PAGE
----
I finally had my first Manila Machine Filipino food truck experience last week after what seemed like weeks of near misses. Nastassia Johnson, co-founder of L.A.’s first Filipino food truck and the talented baker/blogger of Let Me Eat Cake, did give me a taste of the fare via her ube cupcakes that she sold at the Eat My Blog bake sale, but I wanted MORE! Fortunately the cupcakes (recipe here) are also sold at the truck. But unfortunately, they tend to sell out pretty quickly.
First thing’s first, full disclosure: I’m Filipino so I have a soft spot for the Manila Machine. I love that Nastassia and her food truck partner, Marvin Gapultos of blog Burnt Lumpia, are opening up Angelenos’ eyes and palates to Filipino food — a cuisine influenced by Spanish, Chinese and other cultures. As it is our cuisine hasn’t really been accepted in mainstream America. But now hopefully everyone else will discover the joys of chicken adobo — chicken marinated in soy, garlic and vinegar.
So when Nastassia tweeted that the truck would be at T Lofts in West L.A. near my day job, I jumped on my Vespa and scooted on over. I timed it just right by showing up an hour before they were scheduled to leave because there were zero lines by then. Compared to when the truck first opened its windows to the awaiting masses.
Nastassia was manning the pickup window while her boyfriend was taking the orders. Her regular chef had flaked out for the day so it was a family affair with her brother and Marvin doing the cooking.
As much as I was curious to taste the chicken adobo dish I instead got the Original Manila Dip — two sliders on pan de sal and served with adobo dipping sauce. One slider was shredded chicken adobo with caramelized onions and the other beef marinated in sweet calmansi. For good measure, I also ordered up a couple of lumpia (pork egg rolls) and the turon (banana lumpia). All that for $10. Everything is in these affordable portions so you can mix and match.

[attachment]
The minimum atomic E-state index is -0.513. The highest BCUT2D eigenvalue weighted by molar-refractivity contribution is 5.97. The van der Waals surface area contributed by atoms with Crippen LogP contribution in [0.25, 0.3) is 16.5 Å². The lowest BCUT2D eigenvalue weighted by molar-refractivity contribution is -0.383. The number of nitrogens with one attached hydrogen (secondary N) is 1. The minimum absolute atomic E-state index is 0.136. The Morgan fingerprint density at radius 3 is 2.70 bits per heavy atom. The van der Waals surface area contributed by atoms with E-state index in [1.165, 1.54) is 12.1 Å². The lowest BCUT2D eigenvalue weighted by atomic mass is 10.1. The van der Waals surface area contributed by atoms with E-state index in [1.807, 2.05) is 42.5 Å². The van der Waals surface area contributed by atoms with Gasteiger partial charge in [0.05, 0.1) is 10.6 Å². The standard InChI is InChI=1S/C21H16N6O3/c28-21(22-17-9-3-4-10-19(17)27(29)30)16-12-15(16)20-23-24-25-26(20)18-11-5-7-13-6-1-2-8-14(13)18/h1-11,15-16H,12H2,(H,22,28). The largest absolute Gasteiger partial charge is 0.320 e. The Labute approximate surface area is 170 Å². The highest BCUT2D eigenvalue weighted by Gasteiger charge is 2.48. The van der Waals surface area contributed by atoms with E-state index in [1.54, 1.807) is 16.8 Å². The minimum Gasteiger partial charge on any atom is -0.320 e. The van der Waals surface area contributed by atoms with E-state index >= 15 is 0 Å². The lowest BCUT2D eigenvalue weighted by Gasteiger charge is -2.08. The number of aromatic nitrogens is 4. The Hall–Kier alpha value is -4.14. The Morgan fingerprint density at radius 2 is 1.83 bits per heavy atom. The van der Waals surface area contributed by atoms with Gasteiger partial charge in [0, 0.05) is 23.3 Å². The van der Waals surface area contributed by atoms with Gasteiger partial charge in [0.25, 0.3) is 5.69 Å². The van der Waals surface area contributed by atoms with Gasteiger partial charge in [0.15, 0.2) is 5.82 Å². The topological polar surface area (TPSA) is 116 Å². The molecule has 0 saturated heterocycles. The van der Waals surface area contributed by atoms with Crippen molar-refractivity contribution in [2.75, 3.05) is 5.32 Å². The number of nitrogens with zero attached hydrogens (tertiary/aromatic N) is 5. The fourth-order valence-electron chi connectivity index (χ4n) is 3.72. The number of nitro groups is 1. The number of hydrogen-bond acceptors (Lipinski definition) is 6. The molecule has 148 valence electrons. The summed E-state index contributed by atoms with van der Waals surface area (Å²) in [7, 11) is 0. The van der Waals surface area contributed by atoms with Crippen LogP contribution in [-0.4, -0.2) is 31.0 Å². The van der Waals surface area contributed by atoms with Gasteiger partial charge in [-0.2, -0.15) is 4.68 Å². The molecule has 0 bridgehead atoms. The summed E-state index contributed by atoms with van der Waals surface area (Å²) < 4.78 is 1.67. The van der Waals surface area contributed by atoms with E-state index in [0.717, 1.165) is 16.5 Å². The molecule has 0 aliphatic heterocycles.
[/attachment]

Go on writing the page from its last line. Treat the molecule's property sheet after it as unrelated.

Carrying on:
Fancy sliders, what with the use of pan de sal bread; “salt” rolls that may remind folks of sweet Hawaiian bread. This definitely isn’t my mama’s Filipino food. The meat of the chicken adobo and the beef were tender and, like the lumpia, weren’t as greasy as my mom’s; sorry, Mom.
And I’ve never had turon like this before. The original version calls for the banana lumpia to be rolled in brown sugar and fried. Here, it’s drizzled with caramel sauce. So decadent, sweet and sticky. Keep some Wet Naps handy.
But the piece de resistance has to be Nastassia’s ube cupcakes with the coconut frosting. Moist, flavorful cake which pairs so perfectly with the coconut frosting. I can’t have just one.
If I had to complain about something, though, it would be that the food is not really packaged to-go and you need two hands and lots of napkins to eat them, especially that sticky turon. There is a nice shelf on the truck where I just set my containers but what to do if there are lots of people gathered around the order and pickup windows? Also it would be difficult to balance all those containers to take back to my desk should the Manila Machine park at food truck alley near my office in Santa Monica, ahem. Minor issues for sure, but just sayin’.
The menu changes regularly so check with the MM’s site to see what they’re serving up at the truck this week. Mm, spam sliders! I wonder when they’ll have lechon, specifically lechon kawali. The truck also has breakfast with dishes like a pan de sal French toast and spam with garlic fried rice and a fried egg and weekly specials should you be lucky enough to catch them during morning hours.
In any case, great job, Nastassia and Marvin! And thanks for spreading the gospel of Filipino food.